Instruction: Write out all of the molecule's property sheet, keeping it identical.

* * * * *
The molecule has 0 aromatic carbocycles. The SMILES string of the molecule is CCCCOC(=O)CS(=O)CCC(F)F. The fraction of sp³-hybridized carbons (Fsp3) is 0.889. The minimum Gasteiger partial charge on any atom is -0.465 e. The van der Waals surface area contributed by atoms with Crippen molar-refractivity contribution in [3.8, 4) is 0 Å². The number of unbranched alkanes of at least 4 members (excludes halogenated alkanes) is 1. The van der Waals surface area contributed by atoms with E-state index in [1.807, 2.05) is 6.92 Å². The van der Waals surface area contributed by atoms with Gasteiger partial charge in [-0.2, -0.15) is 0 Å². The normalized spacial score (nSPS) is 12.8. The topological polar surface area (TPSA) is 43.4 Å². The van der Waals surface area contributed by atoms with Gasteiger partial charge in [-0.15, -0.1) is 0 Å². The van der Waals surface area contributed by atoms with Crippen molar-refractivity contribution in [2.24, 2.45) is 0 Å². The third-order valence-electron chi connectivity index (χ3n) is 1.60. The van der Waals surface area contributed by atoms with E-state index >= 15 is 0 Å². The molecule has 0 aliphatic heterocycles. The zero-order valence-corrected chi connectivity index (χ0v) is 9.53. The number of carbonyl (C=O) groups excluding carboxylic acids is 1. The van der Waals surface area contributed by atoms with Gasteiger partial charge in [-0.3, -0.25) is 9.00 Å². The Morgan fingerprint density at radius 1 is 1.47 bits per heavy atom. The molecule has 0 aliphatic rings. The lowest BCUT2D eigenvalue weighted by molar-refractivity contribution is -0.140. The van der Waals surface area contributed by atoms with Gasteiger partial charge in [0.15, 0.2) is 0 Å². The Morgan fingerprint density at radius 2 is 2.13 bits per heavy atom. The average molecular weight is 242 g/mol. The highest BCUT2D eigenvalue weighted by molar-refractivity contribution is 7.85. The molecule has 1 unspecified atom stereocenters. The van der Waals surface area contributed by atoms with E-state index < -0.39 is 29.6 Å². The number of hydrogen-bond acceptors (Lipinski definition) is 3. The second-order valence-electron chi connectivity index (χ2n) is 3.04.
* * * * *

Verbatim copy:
The molecule has 0 aromatic carbocycles. The SMILES string of the molecule is CCCCOC(=O)CS(=O)CCC(F)F. The fraction of sp³-hybridized carbons (Fsp3) is 0.889. The minimum Gasteiger partial charge on any atom is -0.465 e. The van der Waals surface area contributed by atoms with Crippen molar-refractivity contribution in [3.8, 4) is 0 Å². The number of unbranched alkanes of at least 4 members (excludes halogenated alkanes) is 1. The van der Waals surface area contributed by atoms with E-state index in [1.807, 2.05) is 6.92 Å². The van der Waals surface area contributed by atoms with Gasteiger partial charge in [-0.2, -0.15) is 0 Å². The normalized spacial score (nSPS) is 12.8. The topological polar surface area (TPSA) is 43.4 Å². The van der Waals surface area contributed by atoms with Gasteiger partial charge in [-0.15, -0.1) is 0 Å². The van der Waals surface area contributed by atoms with Crippen molar-refractivity contribution in [2.24, 2.45) is 0 Å². The third-order valence-electron chi connectivity index (χ3n) is 1.60. The van der Waals surface area contributed by atoms with E-state index >= 15 is 0 Å². The molecule has 0 aliphatic heterocycles. The zero-order valence-corrected chi connectivity index (χ0v) is 9.53. The number of carbonyl (C=O) groups excluding carboxylic acids is 1. The van der Waals surface area contributed by atoms with Gasteiger partial charge in [-0.3, -0.25) is 9.00 Å². The Morgan fingerprint density at radius 1 is 1.47 bits per heavy atom. The molecule has 0 aliphatic rings. The lowest BCUT2D eigenvalue weighted by molar-refractivity contribution is -0.140. The van der Waals surface area contributed by atoms with Gasteiger partial charge in [0.15, 0.2) is 0 Å². The Morgan fingerprint density at radius 2 is 2.13 bits per heavy atom. The average molecular weight is 242 g/mol. The highest BCUT2D eigenvalue weighted by molar-refractivity contribution is 7.85. The molecule has 1 unspecified atom stereocenters. The van der Waals surface area contributed by atoms with E-state index < -0.39 is 29.6 Å². The number of hydrogen-bond acceptors (Lipinski definition) is 3. The second-order valence-electron chi connectivity index (χ2n) is 3.04.